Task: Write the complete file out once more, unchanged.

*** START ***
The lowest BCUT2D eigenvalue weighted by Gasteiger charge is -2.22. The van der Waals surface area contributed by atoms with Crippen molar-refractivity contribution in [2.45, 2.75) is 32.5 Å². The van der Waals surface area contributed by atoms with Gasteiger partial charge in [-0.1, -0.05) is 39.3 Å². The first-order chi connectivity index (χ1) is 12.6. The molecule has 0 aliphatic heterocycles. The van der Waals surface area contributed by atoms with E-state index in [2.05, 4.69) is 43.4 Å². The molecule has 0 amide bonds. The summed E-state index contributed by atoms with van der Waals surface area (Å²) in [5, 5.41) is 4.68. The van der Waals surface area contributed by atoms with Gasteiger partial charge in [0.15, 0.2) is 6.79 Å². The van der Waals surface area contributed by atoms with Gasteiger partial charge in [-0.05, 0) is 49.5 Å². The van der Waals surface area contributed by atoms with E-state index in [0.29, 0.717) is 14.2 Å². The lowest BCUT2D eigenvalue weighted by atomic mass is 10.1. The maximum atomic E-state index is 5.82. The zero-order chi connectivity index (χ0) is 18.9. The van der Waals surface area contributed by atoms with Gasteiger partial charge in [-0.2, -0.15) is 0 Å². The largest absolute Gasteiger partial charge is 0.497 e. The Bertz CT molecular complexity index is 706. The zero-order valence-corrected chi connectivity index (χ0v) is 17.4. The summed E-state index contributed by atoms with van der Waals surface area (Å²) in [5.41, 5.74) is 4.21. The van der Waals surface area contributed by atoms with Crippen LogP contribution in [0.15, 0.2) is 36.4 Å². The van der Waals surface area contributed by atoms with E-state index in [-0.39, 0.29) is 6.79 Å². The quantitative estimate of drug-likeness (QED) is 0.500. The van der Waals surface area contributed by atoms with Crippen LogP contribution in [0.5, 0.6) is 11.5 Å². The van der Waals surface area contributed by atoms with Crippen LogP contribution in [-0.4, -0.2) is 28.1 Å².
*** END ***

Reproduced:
The lowest BCUT2D eigenvalue weighted by Gasteiger charge is -2.22. The van der Waals surface area contributed by atoms with Crippen molar-refractivity contribution in [2.45, 2.75) is 32.5 Å². The van der Waals surface area contributed by atoms with Gasteiger partial charge in [-0.1, -0.05) is 39.3 Å². The first-order chi connectivity index (χ1) is 12.6. The molecule has 0 aliphatic heterocycles. The van der Waals surface area contributed by atoms with E-state index in [2.05, 4.69) is 43.4 Å². The molecule has 0 amide bonds. The summed E-state index contributed by atoms with van der Waals surface area (Å²) in [5, 5.41) is 4.68. The van der Waals surface area contributed by atoms with Gasteiger partial charge in [0.15, 0.2) is 6.79 Å². The van der Waals surface area contributed by atoms with Gasteiger partial charge in [-0.05, 0) is 49.5 Å². The van der Waals surface area contributed by atoms with E-state index in [0.29, 0.717) is 14.2 Å². The lowest BCUT2D eigenvalue weighted by atomic mass is 10.1. The maximum atomic E-state index is 5.82. The zero-order chi connectivity index (χ0) is 18.9. The van der Waals surface area contributed by atoms with Gasteiger partial charge in [-0.2, -0.15) is 0 Å². The largest absolute Gasteiger partial charge is 0.497 e. The Bertz CT molecular complexity index is 706. The zero-order valence-corrected chi connectivity index (χ0v) is 17.4. The summed E-state index contributed by atoms with van der Waals surface area (Å²) in [5.41, 5.74) is 4.21. The van der Waals surface area contributed by atoms with Crippen LogP contribution in [0.15, 0.2) is 36.4 Å². The van der Waals surface area contributed by atoms with E-state index in [-0.39, 0.29) is 6.79 Å². The quantitative estimate of drug-likeness (QED) is 0.500. The van der Waals surface area contributed by atoms with Crippen LogP contribution in [0.5, 0.6) is 11.5 Å². The van der Waals surface area contributed by atoms with Crippen LogP contribution in [-0.4, -0.2) is 28.1 Å².